Aug. 26, 1997
Vanderlinden's Game Plan Built on Vision of SuccessBy John Eisneburg
COLLEGE PARK, Md. -- Ron Vanderlinden, Maryland's new football coach, was at it again the other day.
"I feel like we're just the team to rise up and take this conference over," he said after putting his team through a morning workout.
It was just the latest bold statement from a coach who has neither won nor lost a game yet, but has already shaken the landscape at College Park more than his two predecessors combined.
On the day he was hired last December, he told reporters, "We won't be successful until we win the ACC championship."
Earlier this month, he told a gathering of ACC media, "I'll be disappointed if we don't go to a bowl."
Now, the Terps are going to "rise up and take over."
It's almost as if he doesn't realize he's at Maryland, which has lost 22 straight games to ranked opponents, generated two winning seasons since 1985 and fallen far behind dominant Florida State in the ACC.
But here's the thing: He does know he's at Maryland, and he's convinced his vision of the future will become a reality.
He's so convinced, in fact, that, incredibly, he's almost discounting the possibility of failure.
"I feel like we're going to have to screw it up not to be successful," he said.
Talk about putting pressure on yourself.
But Vanderlinden, 41, just shrugs.
"Pressure, who cares about that?" he said with an easy smile. "If I don't win in five years, I'm out of here, anyway. What difference does [pressure] make?"
Such raw boldness would sound preposterous if Vanderlinden hadn't come from Northwestern, where, as the assistant head coach, he was essential to one of college football's biggest turnarounds in years.
Having apprenticed there and at Colorado, where he was part of another turnaround that resulted in a national championship, he has a pedigree that demands that he be taken seriously, no matter what he says.
"[Former Colorado coach] Bill McCartney taught me that if you don't set your sights high, you'll never reach them," he said.
Florida State coach Bobby Bowden isn't losing any sleep yet, you can be sure of that.
But you can also be sure that the other coaches in the ACC and the East are looking at the Terps differently now, with more respect. Vanderlinden and his first-rate staff of assistants command that, with 44 bowls and three Super Bowl appearances among them.
They might not take down Florida State, but they're proven pros with a winning track record, and it would, indeed, be a surprise if they don't remake the Terps into a bowl-caliber program.
"I'm a good coach," Vanderlinden said, "and I have been allowed to bring in a fine staff."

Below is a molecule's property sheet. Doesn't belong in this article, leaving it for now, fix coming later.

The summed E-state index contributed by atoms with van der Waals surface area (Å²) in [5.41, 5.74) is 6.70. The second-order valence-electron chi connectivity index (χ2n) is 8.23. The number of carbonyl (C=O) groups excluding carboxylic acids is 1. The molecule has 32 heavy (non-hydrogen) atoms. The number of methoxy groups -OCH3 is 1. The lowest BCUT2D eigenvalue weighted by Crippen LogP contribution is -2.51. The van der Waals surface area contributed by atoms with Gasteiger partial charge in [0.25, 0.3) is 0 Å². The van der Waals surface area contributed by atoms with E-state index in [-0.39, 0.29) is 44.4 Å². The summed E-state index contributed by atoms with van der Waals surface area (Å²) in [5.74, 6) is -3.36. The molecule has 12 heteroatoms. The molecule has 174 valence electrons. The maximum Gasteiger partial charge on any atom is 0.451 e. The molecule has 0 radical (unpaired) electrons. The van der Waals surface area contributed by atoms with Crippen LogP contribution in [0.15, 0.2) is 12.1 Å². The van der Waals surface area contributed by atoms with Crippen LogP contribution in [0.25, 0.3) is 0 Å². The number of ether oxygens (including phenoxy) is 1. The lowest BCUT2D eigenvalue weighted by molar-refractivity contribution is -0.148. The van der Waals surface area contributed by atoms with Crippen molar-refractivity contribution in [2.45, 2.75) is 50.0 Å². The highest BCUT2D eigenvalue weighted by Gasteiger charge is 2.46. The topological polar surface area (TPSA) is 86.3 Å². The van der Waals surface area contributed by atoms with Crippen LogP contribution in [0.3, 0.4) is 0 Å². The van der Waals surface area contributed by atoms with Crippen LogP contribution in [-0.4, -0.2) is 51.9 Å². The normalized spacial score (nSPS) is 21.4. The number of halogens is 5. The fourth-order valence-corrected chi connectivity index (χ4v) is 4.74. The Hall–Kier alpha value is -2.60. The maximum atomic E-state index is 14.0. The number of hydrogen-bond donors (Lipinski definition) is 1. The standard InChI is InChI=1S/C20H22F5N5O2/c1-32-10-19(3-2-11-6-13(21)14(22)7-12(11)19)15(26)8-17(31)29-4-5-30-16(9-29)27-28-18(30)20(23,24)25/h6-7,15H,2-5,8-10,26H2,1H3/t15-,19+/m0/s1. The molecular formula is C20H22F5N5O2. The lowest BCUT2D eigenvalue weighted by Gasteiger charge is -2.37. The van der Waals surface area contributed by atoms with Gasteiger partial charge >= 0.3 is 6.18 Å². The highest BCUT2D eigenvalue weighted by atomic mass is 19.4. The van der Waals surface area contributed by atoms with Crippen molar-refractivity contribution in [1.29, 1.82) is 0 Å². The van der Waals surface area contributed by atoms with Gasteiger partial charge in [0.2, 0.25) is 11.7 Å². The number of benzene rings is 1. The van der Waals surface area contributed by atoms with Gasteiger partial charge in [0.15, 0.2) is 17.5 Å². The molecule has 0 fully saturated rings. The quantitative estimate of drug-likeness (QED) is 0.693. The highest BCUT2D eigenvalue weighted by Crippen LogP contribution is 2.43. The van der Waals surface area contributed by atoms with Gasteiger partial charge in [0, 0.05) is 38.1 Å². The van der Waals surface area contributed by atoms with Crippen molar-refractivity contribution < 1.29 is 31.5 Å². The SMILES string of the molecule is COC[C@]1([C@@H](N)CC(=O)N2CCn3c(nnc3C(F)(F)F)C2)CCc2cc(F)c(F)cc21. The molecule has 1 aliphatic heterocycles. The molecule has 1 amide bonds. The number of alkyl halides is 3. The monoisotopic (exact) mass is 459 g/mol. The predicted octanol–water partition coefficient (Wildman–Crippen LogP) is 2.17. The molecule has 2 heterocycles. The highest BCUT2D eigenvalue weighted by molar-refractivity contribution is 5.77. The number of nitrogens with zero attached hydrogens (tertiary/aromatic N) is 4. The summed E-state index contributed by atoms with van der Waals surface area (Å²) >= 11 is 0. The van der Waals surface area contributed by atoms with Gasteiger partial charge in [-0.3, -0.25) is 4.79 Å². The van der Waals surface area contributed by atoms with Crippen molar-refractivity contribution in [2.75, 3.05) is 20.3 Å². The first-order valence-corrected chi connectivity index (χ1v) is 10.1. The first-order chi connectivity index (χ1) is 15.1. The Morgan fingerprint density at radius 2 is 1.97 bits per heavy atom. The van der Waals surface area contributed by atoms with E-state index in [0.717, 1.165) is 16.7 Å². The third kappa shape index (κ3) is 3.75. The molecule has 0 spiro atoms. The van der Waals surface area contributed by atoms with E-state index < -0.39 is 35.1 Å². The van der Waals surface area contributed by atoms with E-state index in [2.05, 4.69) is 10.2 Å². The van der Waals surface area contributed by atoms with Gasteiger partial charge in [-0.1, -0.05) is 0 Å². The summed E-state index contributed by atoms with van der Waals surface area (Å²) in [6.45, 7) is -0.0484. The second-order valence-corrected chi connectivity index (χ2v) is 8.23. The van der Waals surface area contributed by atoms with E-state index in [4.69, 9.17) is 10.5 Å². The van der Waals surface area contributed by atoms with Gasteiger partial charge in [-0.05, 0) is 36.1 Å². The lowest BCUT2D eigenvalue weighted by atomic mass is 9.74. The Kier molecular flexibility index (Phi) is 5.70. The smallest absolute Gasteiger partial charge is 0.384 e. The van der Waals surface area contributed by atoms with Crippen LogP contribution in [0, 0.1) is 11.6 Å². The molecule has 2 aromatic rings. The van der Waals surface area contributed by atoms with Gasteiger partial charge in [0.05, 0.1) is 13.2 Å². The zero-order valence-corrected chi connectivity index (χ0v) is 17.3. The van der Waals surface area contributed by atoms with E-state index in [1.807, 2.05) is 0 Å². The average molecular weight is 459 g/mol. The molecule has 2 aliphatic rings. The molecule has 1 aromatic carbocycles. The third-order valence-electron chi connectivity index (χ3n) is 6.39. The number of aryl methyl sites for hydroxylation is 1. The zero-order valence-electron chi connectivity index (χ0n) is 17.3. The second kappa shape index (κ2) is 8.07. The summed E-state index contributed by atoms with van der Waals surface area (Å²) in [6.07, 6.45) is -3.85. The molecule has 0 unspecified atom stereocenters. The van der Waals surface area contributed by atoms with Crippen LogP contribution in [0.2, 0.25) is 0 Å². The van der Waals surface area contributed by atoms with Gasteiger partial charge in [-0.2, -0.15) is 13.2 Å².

Their reputation is such that other coaches already are trying to use the expected rise in the Terps' fortunes against Vanderlinden in recruiting.
"Recruits tell me that other coaches are saying Maryland is just a steppingstone for me, that I'm going to go back to the Midwest [for a bigger job] when I win [at Maryland]," Vanderlinden said.
Note the "when" he wins, not "if" he wins.
"I'm just glad to hear that they have me winning," Vanderlinden said, laughing.
But is it true that the Terps' job is just a steppingstone?
"I think we're going to get it going and maintain it a long time here," he said. "You never say never, but this is a great situation. It isn't a steppingstone."
Of course, it's just a little too easy to envision a better future for the Terps now, while Vanderlinden is still undefeated and judged on the merits of his high reputation and crisp, professional-style practices. Reality will hit soon, with September games against Florida State and North Carolina.
The ACC media, hardly convinced, picked the Terps to finish sixth among nine teams.
But remember, Vanderlinden isn't promising an instant miracle. He has a lot to overcome, and he knows it.
"There were a lot of things that didn't get done [before at Maryland] as a championship- level program does things," he said. "There was divisiveness, too much concern about little things, baggage. These are things holding us back as we build. We have to get beyond them. My message to the team is that we have enough talent to win this year, but we have to come together."
He has already redesigned the helmets, upgraded the academic support system, installed a new offense and convinced the players he is for real.
"Not to take anything away from [former coach Mark] Duffner and his staff, but I'd love to have a few more years [to play] under this system," said senior quarterback Brian Cummings.
Senior defensive end Eric Hicks said: "At first, you're kind of apprehensive when you hear the things he said, but he makes you believe it."
Vanderlinden has set his targets so high that, well, who knows if he'll ever hit them? But with his record and system, he represents the best chance in years for Maryland to reclaim a semblance of its football glory. The optimism generated by his hire is warranted.
Of course, he's still a rookie head coach learning how to be the boss, how to coach the coaches, how to meet the many demands on his time. His biggest concern now isn't X's and O's, but getting the right players in school and keeping them eligible.
"I'm learning a lot," he said. "But I like where we are, exactly where we are. I have a vision, and we're getting closer to it all the time. I have felt from the beginning that this was a place where we could succeed. I really feel it now."